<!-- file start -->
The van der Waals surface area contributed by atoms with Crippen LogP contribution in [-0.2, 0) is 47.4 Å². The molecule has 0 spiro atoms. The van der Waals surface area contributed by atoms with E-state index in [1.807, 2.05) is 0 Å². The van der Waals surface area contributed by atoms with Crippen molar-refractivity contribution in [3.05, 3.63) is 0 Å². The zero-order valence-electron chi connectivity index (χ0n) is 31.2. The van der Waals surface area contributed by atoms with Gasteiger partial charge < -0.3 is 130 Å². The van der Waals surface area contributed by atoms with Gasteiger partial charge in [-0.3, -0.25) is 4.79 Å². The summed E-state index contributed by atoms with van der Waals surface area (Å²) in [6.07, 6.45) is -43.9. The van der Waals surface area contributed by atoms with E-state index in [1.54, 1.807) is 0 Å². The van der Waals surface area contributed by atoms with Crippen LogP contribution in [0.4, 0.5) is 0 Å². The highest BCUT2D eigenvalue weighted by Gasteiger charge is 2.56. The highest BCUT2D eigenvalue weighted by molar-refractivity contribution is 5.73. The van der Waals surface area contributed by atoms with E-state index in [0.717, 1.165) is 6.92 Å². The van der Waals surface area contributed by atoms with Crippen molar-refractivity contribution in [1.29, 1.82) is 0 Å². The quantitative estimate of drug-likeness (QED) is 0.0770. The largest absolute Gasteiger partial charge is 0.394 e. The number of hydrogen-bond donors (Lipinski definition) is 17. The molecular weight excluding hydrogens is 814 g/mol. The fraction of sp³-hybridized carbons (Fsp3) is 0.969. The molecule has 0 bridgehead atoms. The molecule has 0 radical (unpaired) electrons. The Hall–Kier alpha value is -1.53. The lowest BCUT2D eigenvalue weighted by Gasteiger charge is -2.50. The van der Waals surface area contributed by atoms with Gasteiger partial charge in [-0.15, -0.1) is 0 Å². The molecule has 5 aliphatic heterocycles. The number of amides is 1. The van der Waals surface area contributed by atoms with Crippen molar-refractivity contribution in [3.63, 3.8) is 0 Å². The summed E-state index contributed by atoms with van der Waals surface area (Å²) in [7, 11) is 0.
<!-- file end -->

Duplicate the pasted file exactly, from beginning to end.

The van der Waals surface area contributed by atoms with Crippen LogP contribution in [-0.2, 0) is 47.4 Å². The molecule has 0 spiro atoms. The van der Waals surface area contributed by atoms with E-state index in [1.807, 2.05) is 0 Å². The van der Waals surface area contributed by atoms with Crippen molar-refractivity contribution in [3.05, 3.63) is 0 Å². The zero-order valence-electron chi connectivity index (χ0n) is 31.2. The van der Waals surface area contributed by atoms with Gasteiger partial charge < -0.3 is 130 Å². The van der Waals surface area contributed by atoms with Gasteiger partial charge in [-0.3, -0.25) is 4.79 Å². The summed E-state index contributed by atoms with van der Waals surface area (Å²) in [6.07, 6.45) is -43.9. The van der Waals surface area contributed by atoms with E-state index in [1.54, 1.807) is 0 Å². The van der Waals surface area contributed by atoms with Crippen LogP contribution in [0.4, 0.5) is 0 Å². The highest BCUT2D eigenvalue weighted by Gasteiger charge is 2.56. The highest BCUT2D eigenvalue weighted by molar-refractivity contribution is 5.73. The van der Waals surface area contributed by atoms with E-state index in [0.717, 1.165) is 6.92 Å². The van der Waals surface area contributed by atoms with Crippen molar-refractivity contribution in [1.29, 1.82) is 0 Å². The quantitative estimate of drug-likeness (QED) is 0.0770. The largest absolute Gasteiger partial charge is 0.394 e. The number of hydrogen-bond donors (Lipinski definition) is 17. The molecular weight excluding hydrogens is 814 g/mol. The fraction of sp³-hybridized carbons (Fsp3) is 0.969. The molecule has 0 bridgehead atoms. The molecule has 0 radical (unpaired) electrons. The Hall–Kier alpha value is -1.53. The lowest BCUT2D eigenvalue weighted by Gasteiger charge is -2.50. The van der Waals surface area contributed by atoms with Gasteiger partial charge in [-0.15, -0.1) is 0 Å². The molecule has 5 aliphatic heterocycles. The number of amides is 1. The van der Waals surface area contributed by atoms with Crippen molar-refractivity contribution in [3.63, 3.8) is 0 Å². The summed E-state index contributed by atoms with van der Waals surface area (Å²) in [7, 11) is 0.